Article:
Hepatitis B Reactivation Rate Linked to Inflammatory Arthritis Treatment

hepatitis b virus, HBV
hepatitis b virus, HBV
Hepatitis B virus reactivation rates differ in patients with inflammatory arthritis.

In patients with inflammatory arthritis receiving disease-modifying antirheumatic drugs (DMARDs), rates of hepatitis B (HBV) reactivation differ between those whose disease is resolved and those with chronic HBV infection. Findings from the systematic review and meta-analysis were published in Arthritis Care & Research (Hoboken).

Patients with chronic HBV generally have a 5-fold to 8-fold higher risk for HBV reactivation than those with resolved HBV. Evidence over the past 2 decades has suggested that HBV reactivation is associated with the use of tumor necrosis factor (TNF) biologic DMARDs in patients with such inflammatory disorders as rheumatoid arthritis and psoriatic arthritis. Additional reports have demonstrated HBV reactivation among those treated with such non-TNF DMARDs as abatacept and tocilizumab.

When counseling patients on their individual risks, identification of HBV reactivation rates associated with various DMARD regimens, along with the addition of antiviral prophylaxis, is critical.

A systematic review and meta-analysis was conducted to evaluate the risk for HBV reactivation among patients with inflammatory arthritis receiving DMARD therapy.

The objectives of the current study were to (1) examine HBV reactivation rates among patients with inflammatory arthritis who had resolved or chronic HBV infection and who did not receive antiviral prophylaxis, including subgroup analysis according to DMARD type and (2) evaluate HBV reactivation rates in patients with inflammatory arthritis and chronic HBV who did receive antiviral therapy. The primary outcome of the study was HBV reactivation following DMARD initiation. A total of 25 studies were included in the final analysis. None of the studies included patients using antiviral prophylaxis who had resolved HBV. Overall, 1032 participants with resolved HBV and 259 with chronic HBV were included in the meta-analysis.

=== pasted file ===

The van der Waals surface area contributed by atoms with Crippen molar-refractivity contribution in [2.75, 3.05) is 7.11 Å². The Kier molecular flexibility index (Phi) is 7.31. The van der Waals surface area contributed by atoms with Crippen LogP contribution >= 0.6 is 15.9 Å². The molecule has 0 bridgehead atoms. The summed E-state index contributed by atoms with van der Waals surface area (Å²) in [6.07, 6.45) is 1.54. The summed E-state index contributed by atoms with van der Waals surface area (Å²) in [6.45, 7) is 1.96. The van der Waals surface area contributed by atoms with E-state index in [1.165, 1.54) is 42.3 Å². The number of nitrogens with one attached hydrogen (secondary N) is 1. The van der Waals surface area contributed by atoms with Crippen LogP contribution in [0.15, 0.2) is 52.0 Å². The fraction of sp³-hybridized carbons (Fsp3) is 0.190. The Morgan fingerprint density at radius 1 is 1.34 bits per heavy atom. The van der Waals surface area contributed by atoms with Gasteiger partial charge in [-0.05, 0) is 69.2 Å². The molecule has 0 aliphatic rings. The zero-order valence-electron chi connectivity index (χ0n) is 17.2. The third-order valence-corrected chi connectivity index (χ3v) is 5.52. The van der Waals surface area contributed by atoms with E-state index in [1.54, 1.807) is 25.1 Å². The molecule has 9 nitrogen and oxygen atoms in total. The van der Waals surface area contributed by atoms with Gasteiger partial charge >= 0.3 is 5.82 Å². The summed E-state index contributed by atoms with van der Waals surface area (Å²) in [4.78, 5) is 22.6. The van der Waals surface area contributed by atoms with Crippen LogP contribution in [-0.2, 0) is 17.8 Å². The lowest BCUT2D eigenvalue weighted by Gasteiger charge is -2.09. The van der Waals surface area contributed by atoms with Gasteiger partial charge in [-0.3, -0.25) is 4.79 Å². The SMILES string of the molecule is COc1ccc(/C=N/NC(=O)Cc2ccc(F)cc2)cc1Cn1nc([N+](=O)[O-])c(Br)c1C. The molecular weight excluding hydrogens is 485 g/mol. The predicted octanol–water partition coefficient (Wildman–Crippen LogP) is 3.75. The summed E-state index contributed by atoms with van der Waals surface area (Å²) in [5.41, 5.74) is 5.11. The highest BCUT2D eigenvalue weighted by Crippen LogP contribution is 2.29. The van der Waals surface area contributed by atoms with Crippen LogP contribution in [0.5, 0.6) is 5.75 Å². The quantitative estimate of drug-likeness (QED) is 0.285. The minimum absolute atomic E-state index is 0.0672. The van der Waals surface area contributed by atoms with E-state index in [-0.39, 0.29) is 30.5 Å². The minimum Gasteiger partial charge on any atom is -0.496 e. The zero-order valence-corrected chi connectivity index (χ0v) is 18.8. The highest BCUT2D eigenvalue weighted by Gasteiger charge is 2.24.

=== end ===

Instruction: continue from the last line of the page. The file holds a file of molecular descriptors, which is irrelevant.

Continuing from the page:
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Among all people with inflammatory arthritis and resolved HBV receiving any type of DMARD and no antiviral prophylaxis, the HBV reactivation rate was low (1.6%). In contrast, the reactivation rate was considerably higher (14.6%) among those with chronic HBV infection who did not receive antiviral treatment. HBV reactivation rates were lower among all patients with chronic HBV infection taking antiviral prophylaxis, regardless of whether they were receiving TNF inhibitors.

The investigators concluded that future larger prospective studies with detailed antiviral exposure records and adjustments for HBV severity are warranted to define the effectiveness of antiviral agents in people with rheumatology.

Dr Solomon receives research support through the NIH K24, AR – 099589.

Dr Solomon’s potential conflicts include research support to his institution for unrelated projects from Amgen, Astra Zeneca, Bristol-Myers Squibb, Eli Lily, Pfizer, and Genentech.


Lin TC, Yoshida K, Tedeschi SK, de Abreu MM, Hashemi N, Solomon DH. Risk of hepatitis B reactivation in inflammatory arthritis patients receiving disease modifying anti-rheumatic drugs (DMARDs): a systematic review and meta-analysis [published online August 22, 2017]. Arthritis Care Res (Hoboken). doi:10.1002/acr.23346

This article originally appeared on Rheumatology Advisor